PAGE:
Drinking Like Jersey Boys and Girls -- The Newark

I've never been to Newark (only through it), but I've repeatedly heard it is not one of New Jersey's highlights.  That didn't stop Jim Meehan and John Deragon at PDT in New York City from creating a cocktail in its honor. The Newark is not far removed from a Manhattan or a Brooklyn.  Tony Soprano would like the Newark because most or all of its ingredients come from New Jersey and Italy.  Am I good with that?  Fuggedaboudit.

Newark2 ounces Laird's apple brandy or applejack
1 ounce sweet vermouth
.25 ounces Fernet Branca
.25 ounces Luxardo maraschino liqueur

Combine in a shaker with ice, stir with the resoluteness of being Jersey tough, and strain into a chilled glass (preferably a coupe).

Laird's, which originated in New Jersey, makes apple brandy and applejack.  The two spirits aren't very different.  When you compare apples to apples, it's about exploiting different boiling and freezing points. In modern times Laird's applejack is a mix of apple brandy and other spirits. Add the sweet vermouth (most of which comes from Italy) and the Fernet Branca and Luxardo maraschino liqueur (both of which come from Italy), and you have one great cocktail. Want some accompanying music from some real Jersey boys?  I suggest Frank Sinatra (you might associate him with New York, but he was born and raised in New Jersey) or Bon Jovi.

As anyone who's seen the musical or movie Jersey Boys would tell you, big girls (and boys) don't cry.  They drink Newarks.


Clickbait Cocktail -- The Naked And Famous

Here's a sexy looking drink.
Here's a sexy looking drink.

Made you look!  That's what clickbait online is all about. Although Joaquin Símo at Death & Company in New York City created the cocktail, the Alley Cat Lounge in Savannah introduced me to the Naked and Famous. The name caught my eye (of course), but the ingredients sold me on it.

.75 ounces mezcal
.75 ounces yellow Chartreuse
.75 ounces Aperol
Juice from 1/2 lime

Combine everything in a shaker with ice, shake with the evanescent thrill of seeing an intriguing headline, and strain into a chilled glass (preferably a coupe).

As The Naked and Famous uses equal proportions and includes a Chartreuse (there are two types -- yellow and green) and lime juice, it's a variation on the Last Word.  However, it doesn't taste like a Last Word. Mezcal, which I've described in other posts (e.g. the Racketeer) as tequila's smokier cousin, brings some heat to the drink, and the yellow Chartreuse and Aperol make it smooth.  Aperol is a widely available orange tinged amaro that really isn't bitter.  It's a component of other drinks such as the Part-Time Lover.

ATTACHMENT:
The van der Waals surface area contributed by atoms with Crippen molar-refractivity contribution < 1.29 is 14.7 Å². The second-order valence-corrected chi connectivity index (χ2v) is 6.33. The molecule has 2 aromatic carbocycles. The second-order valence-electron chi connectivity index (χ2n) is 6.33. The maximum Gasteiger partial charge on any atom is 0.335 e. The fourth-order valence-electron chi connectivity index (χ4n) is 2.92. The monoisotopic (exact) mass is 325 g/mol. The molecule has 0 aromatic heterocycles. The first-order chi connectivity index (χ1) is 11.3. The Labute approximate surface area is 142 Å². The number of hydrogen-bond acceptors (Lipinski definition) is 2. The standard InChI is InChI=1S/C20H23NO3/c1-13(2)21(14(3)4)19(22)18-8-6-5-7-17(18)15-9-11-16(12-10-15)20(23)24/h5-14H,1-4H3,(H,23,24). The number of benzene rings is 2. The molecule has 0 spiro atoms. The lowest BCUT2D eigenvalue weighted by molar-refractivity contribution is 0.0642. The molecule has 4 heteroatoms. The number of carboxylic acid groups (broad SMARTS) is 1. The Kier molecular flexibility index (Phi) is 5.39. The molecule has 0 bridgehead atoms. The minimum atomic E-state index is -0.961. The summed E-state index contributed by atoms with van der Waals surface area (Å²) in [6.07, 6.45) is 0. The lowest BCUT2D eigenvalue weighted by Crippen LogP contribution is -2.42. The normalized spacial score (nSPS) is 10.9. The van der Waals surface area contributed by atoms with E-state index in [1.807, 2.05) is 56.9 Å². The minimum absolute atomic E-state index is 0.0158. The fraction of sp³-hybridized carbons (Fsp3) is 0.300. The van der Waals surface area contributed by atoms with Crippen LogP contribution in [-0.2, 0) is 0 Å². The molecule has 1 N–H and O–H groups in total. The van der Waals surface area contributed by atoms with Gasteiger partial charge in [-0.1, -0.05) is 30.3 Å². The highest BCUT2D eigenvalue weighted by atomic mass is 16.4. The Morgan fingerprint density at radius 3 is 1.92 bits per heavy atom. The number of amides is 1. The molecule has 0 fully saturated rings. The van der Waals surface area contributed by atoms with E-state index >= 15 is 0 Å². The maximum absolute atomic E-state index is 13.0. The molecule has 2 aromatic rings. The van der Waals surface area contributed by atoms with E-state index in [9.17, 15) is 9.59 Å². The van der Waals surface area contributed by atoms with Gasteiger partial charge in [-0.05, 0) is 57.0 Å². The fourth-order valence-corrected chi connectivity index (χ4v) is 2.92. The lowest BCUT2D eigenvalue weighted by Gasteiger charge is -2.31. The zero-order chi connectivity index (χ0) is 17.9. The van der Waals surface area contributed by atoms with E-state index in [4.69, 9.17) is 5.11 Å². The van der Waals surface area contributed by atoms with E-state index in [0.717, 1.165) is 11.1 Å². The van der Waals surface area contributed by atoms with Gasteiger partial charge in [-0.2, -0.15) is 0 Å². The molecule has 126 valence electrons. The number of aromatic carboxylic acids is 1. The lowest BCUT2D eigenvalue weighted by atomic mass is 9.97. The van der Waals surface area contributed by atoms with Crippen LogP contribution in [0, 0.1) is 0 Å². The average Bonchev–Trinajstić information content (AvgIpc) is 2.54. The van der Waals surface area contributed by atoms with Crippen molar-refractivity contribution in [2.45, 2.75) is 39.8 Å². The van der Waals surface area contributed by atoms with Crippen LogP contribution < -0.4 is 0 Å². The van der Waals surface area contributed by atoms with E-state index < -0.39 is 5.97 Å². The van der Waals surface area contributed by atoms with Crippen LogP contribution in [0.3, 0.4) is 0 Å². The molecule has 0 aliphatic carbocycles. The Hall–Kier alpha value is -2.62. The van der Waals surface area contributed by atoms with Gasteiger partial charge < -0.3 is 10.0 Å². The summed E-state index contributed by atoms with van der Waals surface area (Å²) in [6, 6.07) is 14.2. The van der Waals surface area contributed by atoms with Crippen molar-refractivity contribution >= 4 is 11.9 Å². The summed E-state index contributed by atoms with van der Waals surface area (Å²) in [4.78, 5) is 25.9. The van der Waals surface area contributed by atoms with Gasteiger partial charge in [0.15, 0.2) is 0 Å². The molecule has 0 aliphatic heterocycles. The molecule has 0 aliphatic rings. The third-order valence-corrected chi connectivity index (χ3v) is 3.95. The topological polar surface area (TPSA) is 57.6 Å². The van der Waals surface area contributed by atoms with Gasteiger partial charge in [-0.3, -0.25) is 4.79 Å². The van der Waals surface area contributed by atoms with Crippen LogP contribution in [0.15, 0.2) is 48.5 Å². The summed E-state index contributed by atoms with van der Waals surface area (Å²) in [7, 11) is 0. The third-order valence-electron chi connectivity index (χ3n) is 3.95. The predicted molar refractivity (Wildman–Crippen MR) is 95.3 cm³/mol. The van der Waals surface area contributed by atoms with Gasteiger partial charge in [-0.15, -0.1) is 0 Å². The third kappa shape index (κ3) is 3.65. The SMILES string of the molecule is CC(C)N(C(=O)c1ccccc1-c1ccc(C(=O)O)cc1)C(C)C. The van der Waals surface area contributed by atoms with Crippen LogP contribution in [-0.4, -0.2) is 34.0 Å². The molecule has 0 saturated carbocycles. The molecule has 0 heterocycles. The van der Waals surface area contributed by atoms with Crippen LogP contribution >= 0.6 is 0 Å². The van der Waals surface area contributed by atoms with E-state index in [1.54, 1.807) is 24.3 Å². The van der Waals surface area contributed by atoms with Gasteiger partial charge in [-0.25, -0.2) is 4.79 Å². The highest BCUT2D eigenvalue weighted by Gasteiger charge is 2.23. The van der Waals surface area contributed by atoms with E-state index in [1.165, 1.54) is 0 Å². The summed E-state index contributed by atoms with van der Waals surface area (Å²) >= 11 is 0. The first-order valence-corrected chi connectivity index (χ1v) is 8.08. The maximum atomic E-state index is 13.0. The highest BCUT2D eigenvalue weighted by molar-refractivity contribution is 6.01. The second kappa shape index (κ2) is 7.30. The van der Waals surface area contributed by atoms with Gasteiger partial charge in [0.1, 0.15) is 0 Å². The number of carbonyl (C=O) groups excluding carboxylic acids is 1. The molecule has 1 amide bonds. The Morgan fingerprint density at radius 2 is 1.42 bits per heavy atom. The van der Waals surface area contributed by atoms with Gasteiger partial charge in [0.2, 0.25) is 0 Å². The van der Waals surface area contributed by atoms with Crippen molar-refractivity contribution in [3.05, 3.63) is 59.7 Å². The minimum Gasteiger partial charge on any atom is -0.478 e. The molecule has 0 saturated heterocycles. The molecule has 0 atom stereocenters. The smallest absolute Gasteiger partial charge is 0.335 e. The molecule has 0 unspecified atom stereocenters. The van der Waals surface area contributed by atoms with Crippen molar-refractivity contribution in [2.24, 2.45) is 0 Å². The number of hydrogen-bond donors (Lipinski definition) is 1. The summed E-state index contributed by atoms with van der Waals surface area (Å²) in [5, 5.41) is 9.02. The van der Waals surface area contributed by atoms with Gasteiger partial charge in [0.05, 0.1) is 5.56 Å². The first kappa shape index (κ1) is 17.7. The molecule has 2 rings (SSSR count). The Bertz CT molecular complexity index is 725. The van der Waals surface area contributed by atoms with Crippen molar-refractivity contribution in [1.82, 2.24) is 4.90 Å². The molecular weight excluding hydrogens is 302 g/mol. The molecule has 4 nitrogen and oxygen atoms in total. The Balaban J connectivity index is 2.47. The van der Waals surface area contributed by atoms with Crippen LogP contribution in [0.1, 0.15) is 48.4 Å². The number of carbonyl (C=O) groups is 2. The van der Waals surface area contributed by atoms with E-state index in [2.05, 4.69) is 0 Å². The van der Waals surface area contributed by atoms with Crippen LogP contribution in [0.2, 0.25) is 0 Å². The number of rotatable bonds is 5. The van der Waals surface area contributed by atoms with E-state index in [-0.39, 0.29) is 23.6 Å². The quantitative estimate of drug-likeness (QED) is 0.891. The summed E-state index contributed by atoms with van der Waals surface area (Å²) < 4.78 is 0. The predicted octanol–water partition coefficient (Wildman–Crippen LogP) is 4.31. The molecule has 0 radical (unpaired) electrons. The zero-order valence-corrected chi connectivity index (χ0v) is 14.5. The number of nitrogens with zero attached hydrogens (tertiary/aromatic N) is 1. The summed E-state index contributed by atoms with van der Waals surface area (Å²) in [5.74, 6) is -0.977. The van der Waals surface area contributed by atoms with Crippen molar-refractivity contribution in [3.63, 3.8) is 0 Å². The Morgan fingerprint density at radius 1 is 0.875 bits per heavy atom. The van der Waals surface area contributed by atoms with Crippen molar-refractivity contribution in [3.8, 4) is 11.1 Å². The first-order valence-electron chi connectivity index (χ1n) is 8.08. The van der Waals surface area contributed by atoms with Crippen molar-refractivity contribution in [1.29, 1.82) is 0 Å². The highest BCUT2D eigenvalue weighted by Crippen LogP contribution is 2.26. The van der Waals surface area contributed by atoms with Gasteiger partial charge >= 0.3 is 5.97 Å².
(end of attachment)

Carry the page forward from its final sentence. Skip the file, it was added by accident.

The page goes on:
Unlike most clickbait, the Naked and Famous really delivers.  So cocktail click away!


Et Tu, Cocktail? -- The Ides Of March

The Ides of March refers to March 15.  That's the day Roman senators stabbed and assassinated Julius Caesar.  In the eponymous play by William Shakespeare, Caesar does not heed the soothsayer who warns him to "beware the Ides of March." Shakespeare did not create the Ides of March.  That honor goes to my fellow cocktail enthusiast Michael Bounds.

Veni, vidi, bibi (I came, I saw, I drank).
Veni, vidi, bibi (I came, I saw, I drank).

1.5 ounces bourbon
1 ounce Aperol
.75 ounces blood orange syrup (see below)
Juice from 1/8 lemon

Combine in a shaker with ice, shake with the ferocity of stabbing your mortal enemy, and strain into a chilled glass. Lemon twist garnish optional.

The Ides of March is a nice mix of American (bourbon) and Italian (Aperol). Aperol is a lighter, orange flavored, and easily accessible amaro used in other drinks such as the Part-Time Lover.  The blood orange syrup can be trickier.  There are a number of ways to make it.  I must confess that when I was in the middle of making the syrup, I forgot how Bounds made it, so I improvised.  I used the same method as I use to make glorious grenadine. If you have to use processed blood orange juice for the syrup, see how sweet it is and adjust the proportions as needed.

Unlike Brutus, who betrays Caesar (his recognition of Brutus is what sparks the line "et tu, Brute" ("and you, Brutus?")), the Ides of March will not betray your taste buds or your liver. As Brits like James Bond might say (especially amusing because he has a license to kill -- get it?), cheers!


Deceptive Drinking -- The Part-Time Lover

"Part Time-Lover" was a huge hit for the great Stevie Wonder.  Truth be told, if you're going to talk about 1980s pop songs with the word "lover" in the title, I prefer "Easy Lover" from Phil Collins and Philip Bailey (from Earth, Wind, and Fire; he also happened to sing backup on "Part-Time Lover").  Stevie Wonder didn't create this cocktail.  Instead, the Part-Time Lover is a creation from Jon Weimorts in Los Angeles.

Part-Time Lover1.5 ounces blanco tequila
.5 ounces Aperol
.5 ounces elderflower liqueur or super simple syrup
Juice from 1/2 lemon
2 dashes Angostura bitters